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  2. Apr 5, 2024

Prolonging Human Organ Preservation Could Reform Current Transplantation Practices

Study in a Sentence: In a first-in-human clinical trial, researchers demonstrate the safety and feasibility of using a technique called dual hypothermic oxygenated machine perfusion (DHOPE) for prolonging donated human organ preservation for up to 20 hours, allowing for liver transplantation during daytime hours and representing a radical advancement in liver transplant procedures.

Healthy for Humans: Liver transplantation is often done as an emergency surgery because the liver's quality deteriorates the longer it's stored on ice before transplantation. This short storage time limits when transplants can be done and sometimes results in usable livers being discarded. Finding ways to preserve livers for longer would increase the human organ supply and reduce the number of livers wasted due to time constraints. It also has the potential to turn liver transplants into scheduled surgeries rather than emergencies, which would allow for daytime surgeries when a greater number of highly skilled personnel is available for complex and high-risk cases, improving transplant outcomes, and reducing the suggested need for xenotransplantation.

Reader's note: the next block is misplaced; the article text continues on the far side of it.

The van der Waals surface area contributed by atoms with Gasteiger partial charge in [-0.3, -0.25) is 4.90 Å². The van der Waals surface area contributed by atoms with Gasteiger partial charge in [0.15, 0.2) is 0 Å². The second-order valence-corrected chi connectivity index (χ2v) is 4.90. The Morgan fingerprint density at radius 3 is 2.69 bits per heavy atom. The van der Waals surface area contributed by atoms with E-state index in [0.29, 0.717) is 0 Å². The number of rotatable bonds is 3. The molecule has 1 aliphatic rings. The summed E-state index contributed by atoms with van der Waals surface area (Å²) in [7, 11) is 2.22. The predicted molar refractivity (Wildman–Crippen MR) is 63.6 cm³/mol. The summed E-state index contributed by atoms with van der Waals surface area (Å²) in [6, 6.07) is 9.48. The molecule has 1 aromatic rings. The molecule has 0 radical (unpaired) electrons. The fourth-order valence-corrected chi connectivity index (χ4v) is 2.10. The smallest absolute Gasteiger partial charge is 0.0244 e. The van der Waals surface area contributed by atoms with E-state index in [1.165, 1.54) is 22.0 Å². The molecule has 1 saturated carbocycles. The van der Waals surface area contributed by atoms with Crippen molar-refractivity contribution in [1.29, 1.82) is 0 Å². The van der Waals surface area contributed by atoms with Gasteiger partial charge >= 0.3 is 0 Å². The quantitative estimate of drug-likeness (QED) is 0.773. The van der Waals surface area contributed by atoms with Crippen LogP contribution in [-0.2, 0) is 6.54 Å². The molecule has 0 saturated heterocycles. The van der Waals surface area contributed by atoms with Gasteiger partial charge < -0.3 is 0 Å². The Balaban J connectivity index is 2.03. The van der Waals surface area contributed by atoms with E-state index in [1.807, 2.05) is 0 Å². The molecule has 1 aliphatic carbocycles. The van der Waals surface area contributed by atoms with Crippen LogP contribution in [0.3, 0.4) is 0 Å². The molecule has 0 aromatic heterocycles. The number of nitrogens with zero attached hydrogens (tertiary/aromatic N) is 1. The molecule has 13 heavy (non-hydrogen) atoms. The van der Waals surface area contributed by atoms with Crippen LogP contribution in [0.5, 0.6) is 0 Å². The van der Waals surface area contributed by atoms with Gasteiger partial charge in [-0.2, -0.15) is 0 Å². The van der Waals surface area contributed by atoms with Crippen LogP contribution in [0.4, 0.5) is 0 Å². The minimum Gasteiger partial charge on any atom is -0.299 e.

Redefining Research: For the first time, researchers successfully and safely prolonged the preservation of donated human livers for up to 20 hours using hypothermic oxygenated machine preservation. This approach holds the potential to fundamentally reform the landscape of liver transplantation and increase the supply of viable human livers.


Brüggenwirth IMA, Lantinga VA, Lascaris B, et al. Prolonged hypothermic machine perfusion enables daytime liver transplantation – an IDEAL stage 2 prospective clinical trial. eClinicalMedicine. 2024;68. doi:10.1016/j.eclinm.2023.102411

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